1. Farming in Southern Africa takes good crops, ingenuity, and rain. But can it work with two out of three?

  2. A Change in Seasons: Confronting the message of drought in a shifting maize belt 

    Text by Paul Cox | Photos: Toby Smith

  3. Setting the Scene 

    2016, the planet’s hottest year on record, brought unprecedented conditions to many regions of the globe. But nowhere were people hit as hard as in Southern Africa. Below the equator, the year began with a dry summer that pushed a gathering drought to crisis point.

  4. “The hottest temperatures Southern Africa has ever experienced brings its devastating effects, threatening some 27 million people…”  

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  5. The rainy season that ended 2015 and began 2016 brought the lowest rainfall totals that Southern Africa had seen in 35 years.

  6. Five countries eventually declared states of national emergency and called on the international community for billions of dollars in food aid for the estimated 32 million people in the region who saw their food security evaporate.

  7. In Zambia, farmers in the maize belt waited for the rain in an atmosphere of uncertainty. Smallholders are responsible for more than half of the country’s cultivated land, and rain is their livelihood. For them the drought was part of a frightening trend that has turned their world on its head.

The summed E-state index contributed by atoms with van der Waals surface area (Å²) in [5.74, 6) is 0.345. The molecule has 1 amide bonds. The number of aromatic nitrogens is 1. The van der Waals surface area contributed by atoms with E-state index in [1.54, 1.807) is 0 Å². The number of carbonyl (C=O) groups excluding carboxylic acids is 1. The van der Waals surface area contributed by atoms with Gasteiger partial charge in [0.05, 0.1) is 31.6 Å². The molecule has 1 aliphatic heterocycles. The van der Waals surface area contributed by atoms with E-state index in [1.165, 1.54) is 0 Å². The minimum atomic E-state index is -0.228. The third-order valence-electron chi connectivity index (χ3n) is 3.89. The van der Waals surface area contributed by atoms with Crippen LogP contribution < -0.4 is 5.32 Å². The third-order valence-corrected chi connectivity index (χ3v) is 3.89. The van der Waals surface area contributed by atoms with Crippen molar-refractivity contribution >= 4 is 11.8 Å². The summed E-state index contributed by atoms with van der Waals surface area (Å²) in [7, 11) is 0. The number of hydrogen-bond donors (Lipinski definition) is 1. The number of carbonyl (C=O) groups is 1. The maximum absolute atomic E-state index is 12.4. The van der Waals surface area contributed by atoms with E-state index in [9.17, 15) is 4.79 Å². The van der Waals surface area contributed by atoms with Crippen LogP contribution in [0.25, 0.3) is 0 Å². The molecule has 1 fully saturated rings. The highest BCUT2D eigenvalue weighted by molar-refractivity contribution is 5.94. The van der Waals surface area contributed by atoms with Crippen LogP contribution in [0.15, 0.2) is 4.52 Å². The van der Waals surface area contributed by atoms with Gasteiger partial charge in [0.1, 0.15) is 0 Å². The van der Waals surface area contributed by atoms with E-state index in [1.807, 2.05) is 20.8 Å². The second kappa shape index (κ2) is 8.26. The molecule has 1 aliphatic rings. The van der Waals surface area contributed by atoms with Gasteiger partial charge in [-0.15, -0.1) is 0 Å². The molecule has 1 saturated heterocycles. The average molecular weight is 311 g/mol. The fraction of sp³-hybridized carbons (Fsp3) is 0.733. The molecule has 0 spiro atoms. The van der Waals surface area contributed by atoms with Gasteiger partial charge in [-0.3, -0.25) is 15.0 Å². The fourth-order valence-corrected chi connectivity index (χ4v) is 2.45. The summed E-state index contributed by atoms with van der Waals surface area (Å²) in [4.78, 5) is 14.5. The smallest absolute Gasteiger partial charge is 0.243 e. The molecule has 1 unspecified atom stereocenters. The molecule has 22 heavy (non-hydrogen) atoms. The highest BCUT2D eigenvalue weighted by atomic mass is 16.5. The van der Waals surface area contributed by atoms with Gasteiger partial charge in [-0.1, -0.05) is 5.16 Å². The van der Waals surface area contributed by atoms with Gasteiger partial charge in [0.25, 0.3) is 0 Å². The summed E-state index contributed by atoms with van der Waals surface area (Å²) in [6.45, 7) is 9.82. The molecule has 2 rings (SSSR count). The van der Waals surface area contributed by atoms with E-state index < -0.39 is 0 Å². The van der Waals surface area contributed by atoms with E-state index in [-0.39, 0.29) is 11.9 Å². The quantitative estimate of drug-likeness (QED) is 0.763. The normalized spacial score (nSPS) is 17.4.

8. Zambia is a maize growing country, and this fact is reflected in nearly every meal. Zambians get well over half of their daily calories from this crop, a reliance on maize that surpasses even Mexico and Guatemala, where the crop originated.

  9. This spells trouble on a national scale when drought visits the country’s southern maize heartland. And it’s happening so frequently that climatologists believe the entire maize belt is shifting north.

  10. In some years Zambia is a maize basket for the wider region, while in other years it struggles to feed itself. Because of this, it has constructed a huge system of maize reserves, a network of silos and storage sheds built throughout the maize belt to store harvests.

  11. The Food Reserve Agency now purchases the majority of small farmers’ maize production. This system was created for droughts – but years like this one test its limits.

  12. All signs suggest that the belt of reliable smallholder maize production is moving north for good, so the government is constructing a whole new reserve system in more northern areas.

  13. The migrated infrastructure includes this facility in Serenje with room to store 19,370 metric tons of grain. Here it’s apparent that farmers, and food security, are holding strong despite the drought.

  14. Maize breeding agenda 

    Adaptation means more than just moving locations. Expanding the smallholder maize belt requires maize varieties that meet the particular challenges of the north. The copious rainfall there makes drought a minor worry, but it also leaches nutrients from the soils.